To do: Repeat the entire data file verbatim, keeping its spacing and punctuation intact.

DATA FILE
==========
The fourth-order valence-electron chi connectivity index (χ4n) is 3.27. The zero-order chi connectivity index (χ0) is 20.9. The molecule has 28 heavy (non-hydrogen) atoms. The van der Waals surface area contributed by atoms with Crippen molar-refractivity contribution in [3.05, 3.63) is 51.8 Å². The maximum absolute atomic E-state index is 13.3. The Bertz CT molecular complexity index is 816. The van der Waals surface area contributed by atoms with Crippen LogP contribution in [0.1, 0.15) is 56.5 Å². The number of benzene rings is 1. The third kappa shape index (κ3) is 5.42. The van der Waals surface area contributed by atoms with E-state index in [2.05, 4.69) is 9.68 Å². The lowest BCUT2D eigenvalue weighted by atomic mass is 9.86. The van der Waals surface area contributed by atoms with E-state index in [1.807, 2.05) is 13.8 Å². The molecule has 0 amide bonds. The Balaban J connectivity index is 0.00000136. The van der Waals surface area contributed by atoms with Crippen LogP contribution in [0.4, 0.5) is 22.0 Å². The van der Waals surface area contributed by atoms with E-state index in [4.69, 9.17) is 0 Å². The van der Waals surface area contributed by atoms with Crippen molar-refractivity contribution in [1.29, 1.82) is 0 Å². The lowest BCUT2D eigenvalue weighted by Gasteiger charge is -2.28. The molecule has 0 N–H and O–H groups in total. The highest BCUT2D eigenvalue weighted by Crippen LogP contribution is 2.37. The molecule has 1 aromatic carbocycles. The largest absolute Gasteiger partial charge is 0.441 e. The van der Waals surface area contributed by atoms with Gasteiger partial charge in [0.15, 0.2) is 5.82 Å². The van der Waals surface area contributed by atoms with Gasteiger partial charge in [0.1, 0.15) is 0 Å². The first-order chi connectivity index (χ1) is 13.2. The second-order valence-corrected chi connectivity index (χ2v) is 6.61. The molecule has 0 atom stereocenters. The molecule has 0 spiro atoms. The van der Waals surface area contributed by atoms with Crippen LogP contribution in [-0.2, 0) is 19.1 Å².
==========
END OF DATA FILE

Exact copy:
The fourth-order valence-electron chi connectivity index (χ4n) is 3.27. The zero-order chi connectivity index (χ0) is 20.9. The molecule has 28 heavy (non-hydrogen) atoms. The van der Waals surface area contributed by atoms with Crippen molar-refractivity contribution in [3.05, 3.63) is 51.8 Å². The maximum absolute atomic E-state index is 13.3. The Bertz CT molecular complexity index is 816. The van der Waals surface area contributed by atoms with Crippen LogP contribution in [0.1, 0.15) is 56.5 Å². The number of benzene rings is 1. The third kappa shape index (κ3) is 5.42. The van der Waals surface area contributed by atoms with E-state index in [2.05, 4.69) is 9.68 Å². The lowest BCUT2D eigenvalue weighted by atomic mass is 9.86. The van der Waals surface area contributed by atoms with E-state index in [1.807, 2.05) is 13.8 Å². The molecule has 0 amide bonds. The Balaban J connectivity index is 0.00000136. The van der Waals surface area contributed by atoms with Crippen LogP contribution in [0.4, 0.5) is 22.0 Å². The van der Waals surface area contributed by atoms with E-state index in [4.69, 9.17) is 0 Å². The van der Waals surface area contributed by atoms with Crippen molar-refractivity contribution in [1.29, 1.82) is 0 Å². The lowest BCUT2D eigenvalue weighted by Gasteiger charge is -2.28. The molecule has 0 N–H and O–H groups in total. The highest BCUT2D eigenvalue weighted by Crippen LogP contribution is 2.37. The molecule has 1 aromatic carbocycles. The largest absolute Gasteiger partial charge is 0.441 e. The van der Waals surface area contributed by atoms with Gasteiger partial charge in [0.15, 0.2) is 5.82 Å². The van der Waals surface area contributed by atoms with Gasteiger partial charge in [0.1, 0.15) is 0 Å². The first-order chi connectivity index (χ1) is 13.2. The second-order valence-corrected chi connectivity index (χ2v) is 6.61. The molecule has 0 atom stereocenters. The molecule has 0 spiro atoms. The van der Waals surface area contributed by atoms with Crippen LogP contribution in [-0.2, 0) is 19.1 Å².